Worth Watching Is Going Weekly!
The latest TV and streaming recommendations (and news) in your inbox every Friday. Here’s your first newsletter.
Scotty here. Hope you’re doing well. Welcome to Worth Watching.
Over the past few weeks, I have been doing a lot of thinking about this newsletter. As my job involves watching a lot of good (and occasionally some very bad) television, I often get asked for my recommendations and views on new and current TV shows. This newsletter started as a place for me to simply reel off shows I had watched that I reckoned were worth your time (hence the title).
A delight has been hearing that people really do find these recommendations useful, so useful in fact that I have been asked whether I can make a weekly edition. I’ve also been asked whether I can also do a regular round-up too on all of the big television and streaming news too as there’s so much to catch up on.
So here is the plan. This newsletter will be free once a month for current subscribers of Worth Watching, but for a small fee of £3.50 a month, you will get a fresh list of TV and streaming recommendations in your inbox every single week. The newsletter will arrive in your inbox every Friday afternoon - helping you work out your television viewing for that weekend.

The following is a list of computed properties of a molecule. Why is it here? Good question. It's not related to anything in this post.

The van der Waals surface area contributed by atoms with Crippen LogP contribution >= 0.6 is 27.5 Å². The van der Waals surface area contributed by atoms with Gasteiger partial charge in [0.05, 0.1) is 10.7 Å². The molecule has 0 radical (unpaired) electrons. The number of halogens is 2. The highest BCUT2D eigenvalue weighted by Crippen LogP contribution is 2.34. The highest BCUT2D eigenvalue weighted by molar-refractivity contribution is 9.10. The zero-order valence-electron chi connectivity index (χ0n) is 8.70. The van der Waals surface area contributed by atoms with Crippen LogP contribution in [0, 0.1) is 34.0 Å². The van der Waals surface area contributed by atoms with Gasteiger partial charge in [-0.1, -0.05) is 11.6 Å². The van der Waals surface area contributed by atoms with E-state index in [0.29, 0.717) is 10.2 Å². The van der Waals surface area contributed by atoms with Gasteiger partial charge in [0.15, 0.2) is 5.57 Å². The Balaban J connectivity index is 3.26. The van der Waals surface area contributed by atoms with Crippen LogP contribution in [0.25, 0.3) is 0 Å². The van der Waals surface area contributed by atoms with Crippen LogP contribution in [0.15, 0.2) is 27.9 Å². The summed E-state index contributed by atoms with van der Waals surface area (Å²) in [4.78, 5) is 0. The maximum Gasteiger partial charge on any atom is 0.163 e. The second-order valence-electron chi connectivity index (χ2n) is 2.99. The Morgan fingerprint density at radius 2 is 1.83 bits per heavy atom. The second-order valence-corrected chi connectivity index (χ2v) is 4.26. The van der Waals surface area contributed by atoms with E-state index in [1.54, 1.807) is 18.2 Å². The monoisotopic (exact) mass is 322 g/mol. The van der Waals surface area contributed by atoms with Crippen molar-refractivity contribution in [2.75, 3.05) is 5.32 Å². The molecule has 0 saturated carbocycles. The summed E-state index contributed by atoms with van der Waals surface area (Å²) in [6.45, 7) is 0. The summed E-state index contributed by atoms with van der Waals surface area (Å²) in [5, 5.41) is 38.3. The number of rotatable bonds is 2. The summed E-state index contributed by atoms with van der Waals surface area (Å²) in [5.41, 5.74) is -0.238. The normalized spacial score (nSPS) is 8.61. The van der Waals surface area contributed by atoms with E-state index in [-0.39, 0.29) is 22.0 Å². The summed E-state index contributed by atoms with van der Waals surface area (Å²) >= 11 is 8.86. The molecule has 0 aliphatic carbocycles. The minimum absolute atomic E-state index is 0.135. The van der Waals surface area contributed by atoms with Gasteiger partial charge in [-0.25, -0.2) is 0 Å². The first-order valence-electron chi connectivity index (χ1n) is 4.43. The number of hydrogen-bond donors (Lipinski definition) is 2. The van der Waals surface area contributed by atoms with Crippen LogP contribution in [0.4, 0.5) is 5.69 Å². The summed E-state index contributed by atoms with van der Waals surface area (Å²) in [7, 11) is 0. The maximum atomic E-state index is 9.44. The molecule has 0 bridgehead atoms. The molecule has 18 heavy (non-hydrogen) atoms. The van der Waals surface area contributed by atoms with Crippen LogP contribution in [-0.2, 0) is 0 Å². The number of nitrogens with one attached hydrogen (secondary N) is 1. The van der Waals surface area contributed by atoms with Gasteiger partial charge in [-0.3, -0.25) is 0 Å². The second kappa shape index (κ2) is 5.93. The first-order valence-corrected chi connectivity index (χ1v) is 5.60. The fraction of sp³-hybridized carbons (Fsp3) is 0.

In addition, there will also be a dedicated section listing all of the biggest television and streaming news for the week (and my takes on what it all means for all of us).
To sign up for these weekly emails, all you need to do is click through the link below and enter your details. If you only want the newsletter to arrive once a month, you don’t need to do a thing.]
As I haven’t sent this newsletter for a few weeks, here’s a few shows I have really enjoyed over the last few months:
THE ONE THAT YOU REALLY MUST WATCH (NOT KIDDING):
Mare of Easttown (NOW) / Sky) - If you haven’t got round to watching this captivating crime drama starring Kate Winslet, make sure you do. Similar in style as Sally Wainwright’s Happy Valley, this seven parter has a grit and authenticity that at times fools you into thinking you are watching more of a documentary than a television show.
THE ONE TO GET YOU EXCITED ABOUT THE OLYMPICS:
Gold Rush: Our Race to Olympic Glory (BBC iPlayer) - A nice warm up to the Olympic Games (even though we know that it’ll look and feel very different). This engrossing documentary tells the story of Team GB from their worst ever medal result at Atlanta 96 (we were in 36th place) to their dominance at London 2012. A lot of it comes down to funding provided by the National Lottery; sport funding being so bad beforehand that in 1996 some athletes had to train around shifts working in Tesco. The documentary series also provides a fascinating portrait into how household names got into their sport (sometimes by accident). New episodes out weekly.